If you feel that your case was wrongly decided by the Appellate Division, you may be allowed to file an appeal with the New Jersey Supreme Court. The New Jersey Supreme Court, located in Trenton, is the highest state court in New Jersey. To have the Supreme Court even consider a case, generally you must file a document called a Petition for Certification which asks permission of the New Jersey Supreme Court to file an appeal to that court. Most cases for which an appeal to the Supreme Court is petitioned are not accepted, unless they present a question of general public importance. In emergency situations, the Supreme Court will give permission for trial court cases to be appealed to the Supreme Court without being decided first in the Appellate Division.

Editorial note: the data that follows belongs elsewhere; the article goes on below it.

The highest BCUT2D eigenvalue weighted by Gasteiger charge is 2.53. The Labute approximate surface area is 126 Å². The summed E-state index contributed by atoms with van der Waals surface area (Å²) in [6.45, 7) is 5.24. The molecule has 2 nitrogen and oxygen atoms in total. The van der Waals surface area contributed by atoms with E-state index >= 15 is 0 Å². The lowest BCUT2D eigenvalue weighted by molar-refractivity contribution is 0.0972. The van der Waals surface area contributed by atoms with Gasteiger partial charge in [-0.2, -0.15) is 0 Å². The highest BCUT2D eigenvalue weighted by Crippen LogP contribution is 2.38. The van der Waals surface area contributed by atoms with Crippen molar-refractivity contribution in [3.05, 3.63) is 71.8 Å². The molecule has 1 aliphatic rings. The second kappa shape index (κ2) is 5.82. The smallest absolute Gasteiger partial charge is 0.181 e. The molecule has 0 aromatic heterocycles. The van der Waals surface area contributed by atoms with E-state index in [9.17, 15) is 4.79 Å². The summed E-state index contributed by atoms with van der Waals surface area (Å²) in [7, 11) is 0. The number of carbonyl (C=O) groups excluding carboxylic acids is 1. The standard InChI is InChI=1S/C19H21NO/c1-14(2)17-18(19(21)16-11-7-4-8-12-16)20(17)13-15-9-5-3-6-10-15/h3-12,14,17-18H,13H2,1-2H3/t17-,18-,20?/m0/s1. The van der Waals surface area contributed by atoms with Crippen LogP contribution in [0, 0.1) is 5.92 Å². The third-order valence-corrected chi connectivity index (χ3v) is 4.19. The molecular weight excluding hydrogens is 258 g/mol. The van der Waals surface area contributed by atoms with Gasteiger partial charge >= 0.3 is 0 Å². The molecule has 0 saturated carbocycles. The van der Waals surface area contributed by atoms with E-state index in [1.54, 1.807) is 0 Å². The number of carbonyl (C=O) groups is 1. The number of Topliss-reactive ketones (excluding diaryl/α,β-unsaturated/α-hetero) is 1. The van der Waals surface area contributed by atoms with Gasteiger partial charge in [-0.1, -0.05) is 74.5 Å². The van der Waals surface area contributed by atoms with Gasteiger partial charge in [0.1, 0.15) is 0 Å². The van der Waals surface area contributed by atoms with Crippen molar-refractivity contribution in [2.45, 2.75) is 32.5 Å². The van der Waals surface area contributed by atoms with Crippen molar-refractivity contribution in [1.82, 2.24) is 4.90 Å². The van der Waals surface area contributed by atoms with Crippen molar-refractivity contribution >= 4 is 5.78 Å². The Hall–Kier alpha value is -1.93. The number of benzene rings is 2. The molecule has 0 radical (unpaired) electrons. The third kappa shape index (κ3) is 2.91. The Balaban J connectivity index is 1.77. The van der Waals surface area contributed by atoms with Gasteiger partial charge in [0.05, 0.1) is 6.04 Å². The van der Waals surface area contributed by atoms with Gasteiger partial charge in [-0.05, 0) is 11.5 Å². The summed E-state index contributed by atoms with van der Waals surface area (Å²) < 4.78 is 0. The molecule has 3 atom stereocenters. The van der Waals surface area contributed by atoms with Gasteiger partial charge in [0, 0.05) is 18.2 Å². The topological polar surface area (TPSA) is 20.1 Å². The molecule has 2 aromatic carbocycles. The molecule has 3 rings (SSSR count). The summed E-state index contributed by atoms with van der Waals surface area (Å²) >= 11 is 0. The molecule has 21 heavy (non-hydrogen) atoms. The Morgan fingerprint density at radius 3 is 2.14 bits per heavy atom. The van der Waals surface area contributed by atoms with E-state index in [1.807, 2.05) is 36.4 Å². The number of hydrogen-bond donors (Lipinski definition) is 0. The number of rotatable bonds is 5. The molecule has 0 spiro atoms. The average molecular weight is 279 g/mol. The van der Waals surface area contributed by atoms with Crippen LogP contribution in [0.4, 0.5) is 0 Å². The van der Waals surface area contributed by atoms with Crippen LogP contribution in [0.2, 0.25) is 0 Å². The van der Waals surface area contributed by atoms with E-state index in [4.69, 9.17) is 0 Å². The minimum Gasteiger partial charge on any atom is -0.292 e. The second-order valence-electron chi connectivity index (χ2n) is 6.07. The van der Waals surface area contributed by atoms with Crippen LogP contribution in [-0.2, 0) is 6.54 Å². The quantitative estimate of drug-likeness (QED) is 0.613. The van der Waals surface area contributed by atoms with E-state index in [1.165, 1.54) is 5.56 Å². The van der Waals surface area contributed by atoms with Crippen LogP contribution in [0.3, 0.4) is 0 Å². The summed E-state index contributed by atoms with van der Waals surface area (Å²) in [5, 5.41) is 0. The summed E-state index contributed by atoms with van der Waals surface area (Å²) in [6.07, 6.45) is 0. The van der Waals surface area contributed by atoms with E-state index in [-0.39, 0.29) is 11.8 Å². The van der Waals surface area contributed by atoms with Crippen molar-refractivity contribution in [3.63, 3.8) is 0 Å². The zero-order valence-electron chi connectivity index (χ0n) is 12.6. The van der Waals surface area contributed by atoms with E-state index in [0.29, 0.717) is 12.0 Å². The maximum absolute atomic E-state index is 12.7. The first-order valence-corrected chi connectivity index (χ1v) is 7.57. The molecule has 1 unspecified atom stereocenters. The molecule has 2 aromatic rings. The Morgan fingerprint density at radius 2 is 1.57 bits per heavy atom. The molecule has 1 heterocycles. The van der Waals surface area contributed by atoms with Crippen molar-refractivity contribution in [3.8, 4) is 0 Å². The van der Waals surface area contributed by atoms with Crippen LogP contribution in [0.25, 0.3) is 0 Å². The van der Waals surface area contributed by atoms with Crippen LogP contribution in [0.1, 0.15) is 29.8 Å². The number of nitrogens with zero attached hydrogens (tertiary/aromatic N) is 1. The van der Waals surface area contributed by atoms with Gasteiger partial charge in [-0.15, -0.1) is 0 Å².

Some cases may be automatically appealed to the Supreme Court without asking permission of the court. These include cases that present a substantial (important) question arising under the State or Federal constitution, such as whether a criminal search was properly conducted; and cases where there is a dissent in the Appellate Division. (A dissent is where one of the three judges disagrees with the decision of the other two.)
Some decisions of the N.J. Supreme Court may be appealed to the United States Supreme Court in Washington, D.C. However, it is even more difficult to get permission to have the United States Supreme Court consider a case than it is to have the New Jersey Supreme Court consider a case. For more information about the United States Supreme Court, see Federal Courts, which contains a link to the U.S. Supreme Court Web site.